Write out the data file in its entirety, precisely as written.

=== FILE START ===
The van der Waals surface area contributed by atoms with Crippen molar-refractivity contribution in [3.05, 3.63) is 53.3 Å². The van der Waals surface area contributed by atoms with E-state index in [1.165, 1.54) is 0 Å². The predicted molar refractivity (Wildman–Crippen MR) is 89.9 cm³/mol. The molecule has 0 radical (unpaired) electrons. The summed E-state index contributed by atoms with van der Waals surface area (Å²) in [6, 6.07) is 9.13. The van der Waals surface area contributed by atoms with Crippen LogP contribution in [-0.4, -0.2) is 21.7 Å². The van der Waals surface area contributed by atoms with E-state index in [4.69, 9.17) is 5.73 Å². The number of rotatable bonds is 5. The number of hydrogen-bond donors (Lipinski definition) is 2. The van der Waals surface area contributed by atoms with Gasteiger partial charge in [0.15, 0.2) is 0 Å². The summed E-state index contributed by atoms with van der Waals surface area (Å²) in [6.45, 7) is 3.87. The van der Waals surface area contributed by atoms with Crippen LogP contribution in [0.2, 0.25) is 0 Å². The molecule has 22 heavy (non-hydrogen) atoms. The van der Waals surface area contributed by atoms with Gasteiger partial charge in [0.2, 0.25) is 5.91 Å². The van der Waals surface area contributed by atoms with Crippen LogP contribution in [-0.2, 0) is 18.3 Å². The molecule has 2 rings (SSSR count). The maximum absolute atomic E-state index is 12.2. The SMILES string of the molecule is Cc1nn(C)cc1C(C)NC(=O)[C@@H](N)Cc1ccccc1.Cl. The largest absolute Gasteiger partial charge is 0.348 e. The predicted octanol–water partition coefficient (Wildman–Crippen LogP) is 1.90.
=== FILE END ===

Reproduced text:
The van der Waals surface area contributed by atoms with Crippen molar-refractivity contribution in [3.05, 3.63) is 53.3 Å². The van der Waals surface area contributed by atoms with E-state index in [1.165, 1.54) is 0 Å². The predicted molar refractivity (Wildman–Crippen MR) is 89.9 cm³/mol. The molecule has 0 radical (unpaired) electrons. The summed E-state index contributed by atoms with van der Waals surface area (Å²) in [6, 6.07) is 9.13. The van der Waals surface area contributed by atoms with Crippen LogP contribution in [-0.4, -0.2) is 21.7 Å². The van der Waals surface area contributed by atoms with E-state index in [4.69, 9.17) is 5.73 Å². The number of rotatable bonds is 5. The number of hydrogen-bond donors (Lipinski definition) is 2. The van der Waals surface area contributed by atoms with Gasteiger partial charge in [0.15, 0.2) is 0 Å². The summed E-state index contributed by atoms with van der Waals surface area (Å²) in [6.45, 7) is 3.87. The van der Waals surface area contributed by atoms with Crippen LogP contribution in [0.2, 0.25) is 0 Å². The molecule has 22 heavy (non-hydrogen) atoms. The van der Waals surface area contributed by atoms with Gasteiger partial charge in [0.2, 0.25) is 5.91 Å². The van der Waals surface area contributed by atoms with Crippen LogP contribution in [-0.2, 0) is 18.3 Å². The molecule has 2 rings (SSSR count). The maximum absolute atomic E-state index is 12.2. The SMILES string of the molecule is Cc1nn(C)cc1C(C)NC(=O)[C@@H](N)Cc1ccccc1.Cl. The largest absolute Gasteiger partial charge is 0.348 e. The predicted octanol–water partition coefficient (Wildman–Crippen LogP) is 1.90.